The objective of this study was to evaluate long-term outcome of renal revascularization by ex vivo renal artery reconstruction for complex renal artery disease.Methods:
From 1987 to 2012, 23 patients (17 women; mean age, 45 years) with complex renal artery lesions underwent open renal revascularization by ex vivo technique. Underlying disease included fibromuscular dysplasia with aneurysm (11), atherosclerotic aneurysm (6), Takayasu arteritis (3), and other (3). Outcomes analyzed included primary, primary assisted, and secondary patency rates; antihypertensive medication requirements; renal function and preservation; and mortality. Late graft patency, renal size, and cortical thickness were analyzed by serial renal duplex ultrasound examinations.Results:
Twenty-four kidneys in 23 patients were revascularized by ex vivo renal artery reconstructive techniques. Perioperative complications were limited to two patients requiring reoperation for bleeding. Renal function did not change, and there were no in-hospital deaths. During a mean follow-up of 44 months, a single bypass graft occluded, requiring repeated bypass, which was performed with renal preservation. Primary, primary assisted, and secondary patency rates were 94% at 5 and 10 years. Compared with preoperative values, systolic and diastolic blood pressure and the number of antihypertensive medications were reduced (P < .05) in the 18 patients with hypertension. Late renal function was preserved as measured by no change in both serum creatinine concentration and estimated glomerular filtration rate compared with preintervention values (P = .25 and P = .35, respectively). In addition, there was no difference in treated kidney size or renal cortical thickness on follow-up compared with preoperative measurements (P = .15 and P = .62, respectively). No patient required dialysis. There were three late deaths, none related to the renal procedure, providing 5- and 10-year survival of 85% and 68%, respectively.Conclusions:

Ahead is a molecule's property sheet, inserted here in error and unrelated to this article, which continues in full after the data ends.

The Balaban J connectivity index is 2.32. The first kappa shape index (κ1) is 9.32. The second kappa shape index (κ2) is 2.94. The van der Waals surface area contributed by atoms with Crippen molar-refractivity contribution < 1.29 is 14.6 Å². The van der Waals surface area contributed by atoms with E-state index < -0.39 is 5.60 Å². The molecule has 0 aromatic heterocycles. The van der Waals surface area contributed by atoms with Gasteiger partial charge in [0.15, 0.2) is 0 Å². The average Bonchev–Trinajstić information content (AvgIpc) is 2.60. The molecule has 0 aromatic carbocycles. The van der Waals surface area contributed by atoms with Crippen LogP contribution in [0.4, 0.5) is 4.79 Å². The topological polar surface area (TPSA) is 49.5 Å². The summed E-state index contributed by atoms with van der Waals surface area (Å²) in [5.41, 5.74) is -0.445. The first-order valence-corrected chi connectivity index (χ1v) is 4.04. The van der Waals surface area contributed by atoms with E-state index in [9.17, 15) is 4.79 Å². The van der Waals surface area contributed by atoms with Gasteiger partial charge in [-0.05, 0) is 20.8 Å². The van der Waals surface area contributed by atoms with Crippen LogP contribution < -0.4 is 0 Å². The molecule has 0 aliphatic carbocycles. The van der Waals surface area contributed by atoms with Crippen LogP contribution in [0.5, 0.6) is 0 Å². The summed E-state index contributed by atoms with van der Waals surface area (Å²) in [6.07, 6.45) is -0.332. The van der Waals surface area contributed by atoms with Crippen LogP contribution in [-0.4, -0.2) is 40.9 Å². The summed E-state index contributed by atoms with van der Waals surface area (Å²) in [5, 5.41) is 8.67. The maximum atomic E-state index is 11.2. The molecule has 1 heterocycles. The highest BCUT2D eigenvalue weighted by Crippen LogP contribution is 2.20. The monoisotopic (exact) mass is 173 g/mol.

Ex vivo renal artery reconstruction for complex renal artery disease confers a benefit in blood pressure while preserving renal mass and function. This technique should be considered a competitive alternative to other open surgical techniques for the management of complex renal artery disease.